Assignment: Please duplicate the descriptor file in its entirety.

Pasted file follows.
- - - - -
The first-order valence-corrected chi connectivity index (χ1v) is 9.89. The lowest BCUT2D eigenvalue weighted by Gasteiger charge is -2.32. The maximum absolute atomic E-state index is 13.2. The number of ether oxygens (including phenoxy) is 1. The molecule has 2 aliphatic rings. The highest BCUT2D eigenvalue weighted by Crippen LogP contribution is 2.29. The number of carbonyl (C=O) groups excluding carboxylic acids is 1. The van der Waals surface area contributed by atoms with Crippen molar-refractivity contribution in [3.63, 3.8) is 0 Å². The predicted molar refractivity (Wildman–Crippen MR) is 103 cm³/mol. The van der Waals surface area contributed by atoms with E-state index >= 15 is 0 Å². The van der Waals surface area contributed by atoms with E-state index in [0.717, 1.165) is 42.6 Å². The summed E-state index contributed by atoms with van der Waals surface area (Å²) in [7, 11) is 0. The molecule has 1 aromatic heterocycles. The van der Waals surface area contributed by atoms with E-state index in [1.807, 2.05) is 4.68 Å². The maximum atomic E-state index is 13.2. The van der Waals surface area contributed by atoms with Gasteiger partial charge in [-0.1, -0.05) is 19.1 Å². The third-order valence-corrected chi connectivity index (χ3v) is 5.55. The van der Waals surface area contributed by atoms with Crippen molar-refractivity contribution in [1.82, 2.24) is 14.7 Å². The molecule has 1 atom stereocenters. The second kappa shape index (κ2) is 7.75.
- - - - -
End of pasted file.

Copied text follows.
The first-order valence-corrected chi connectivity index (χ1v) is 9.89. The lowest BCUT2D eigenvalue weighted by Gasteiger charge is -2.32. The maximum absolute atomic E-state index is 13.2. The number of ether oxygens (including phenoxy) is 1. The molecule has 2 aliphatic rings. The highest BCUT2D eigenvalue weighted by Crippen LogP contribution is 2.29. The number of carbonyl (C=O) groups excluding carboxylic acids is 1. The van der Waals surface area contributed by atoms with Crippen molar-refractivity contribution in [3.63, 3.8) is 0 Å². The predicted molar refractivity (Wildman–Crippen MR) is 103 cm³/mol. The van der Waals surface area contributed by atoms with E-state index >= 15 is 0 Å². The van der Waals surface area contributed by atoms with E-state index in [0.717, 1.165) is 42.6 Å². The summed E-state index contributed by atoms with van der Waals surface area (Å²) in [7, 11) is 0. The molecule has 1 aromatic heterocycles. The van der Waals surface area contributed by atoms with E-state index in [1.807, 2.05) is 4.68 Å². The maximum atomic E-state index is 13.2. The van der Waals surface area contributed by atoms with Gasteiger partial charge in [-0.1, -0.05) is 19.1 Å². The third-order valence-corrected chi connectivity index (χ3v) is 5.55. The van der Waals surface area contributed by atoms with Crippen molar-refractivity contribution in [1.82, 2.24) is 14.7 Å². The molecule has 1 atom stereocenters. The second kappa shape index (κ2) is 7.75.